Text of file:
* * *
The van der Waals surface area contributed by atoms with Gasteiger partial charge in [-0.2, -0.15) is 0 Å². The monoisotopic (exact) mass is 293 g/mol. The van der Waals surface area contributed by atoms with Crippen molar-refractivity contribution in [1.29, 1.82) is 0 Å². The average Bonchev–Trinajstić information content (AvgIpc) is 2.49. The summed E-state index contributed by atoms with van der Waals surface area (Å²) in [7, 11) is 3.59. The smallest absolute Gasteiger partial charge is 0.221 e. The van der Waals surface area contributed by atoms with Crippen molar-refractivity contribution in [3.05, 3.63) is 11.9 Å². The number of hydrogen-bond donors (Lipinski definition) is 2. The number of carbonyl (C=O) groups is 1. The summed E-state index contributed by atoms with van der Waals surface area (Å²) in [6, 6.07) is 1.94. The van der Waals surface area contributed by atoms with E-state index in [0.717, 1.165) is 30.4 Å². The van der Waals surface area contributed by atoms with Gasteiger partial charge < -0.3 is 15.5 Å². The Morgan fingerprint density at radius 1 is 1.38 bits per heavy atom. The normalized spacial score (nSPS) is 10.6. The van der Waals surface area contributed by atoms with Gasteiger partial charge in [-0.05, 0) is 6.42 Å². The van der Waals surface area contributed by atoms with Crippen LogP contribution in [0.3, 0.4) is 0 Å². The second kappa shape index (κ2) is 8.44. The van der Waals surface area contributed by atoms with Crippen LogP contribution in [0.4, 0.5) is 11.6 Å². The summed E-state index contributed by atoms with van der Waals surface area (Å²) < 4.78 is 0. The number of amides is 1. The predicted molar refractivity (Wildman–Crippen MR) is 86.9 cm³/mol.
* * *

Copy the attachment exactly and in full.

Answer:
The van der Waals surface area contributed by atoms with Gasteiger partial charge in [-0.2, -0.15) is 0 Å². The monoisotopic (exact) mass is 293 g/mol. The van der Waals surface area contributed by atoms with Crippen molar-refractivity contribution in [1.29, 1.82) is 0 Å². The average Bonchev–Trinajstić information content (AvgIpc) is 2.49. The summed E-state index contributed by atoms with van der Waals surface area (Å²) in [7, 11) is 3.59. The smallest absolute Gasteiger partial charge is 0.221 e. The van der Waals surface area contributed by atoms with Crippen molar-refractivity contribution in [3.05, 3.63) is 11.9 Å². The number of hydrogen-bond donors (Lipinski definition) is 2. The number of carbonyl (C=O) groups is 1. The summed E-state index contributed by atoms with van der Waals surface area (Å²) in [6, 6.07) is 1.94. The van der Waals surface area contributed by atoms with E-state index in [0.717, 1.165) is 30.4 Å². The van der Waals surface area contributed by atoms with Gasteiger partial charge < -0.3 is 15.5 Å². The Morgan fingerprint density at radius 1 is 1.38 bits per heavy atom. The normalized spacial score (nSPS) is 10.6. The van der Waals surface area contributed by atoms with Gasteiger partial charge in [-0.05, 0) is 6.42 Å². The van der Waals surface area contributed by atoms with Crippen LogP contribution in [0.3, 0.4) is 0 Å². The second kappa shape index (κ2) is 8.44. The van der Waals surface area contributed by atoms with Crippen LogP contribution in [0.4, 0.5) is 11.6 Å². The summed E-state index contributed by atoms with van der Waals surface area (Å²) < 4.78 is 0. The number of amides is 1. The predicted molar refractivity (Wildman–Crippen MR) is 86.9 cm³/mol.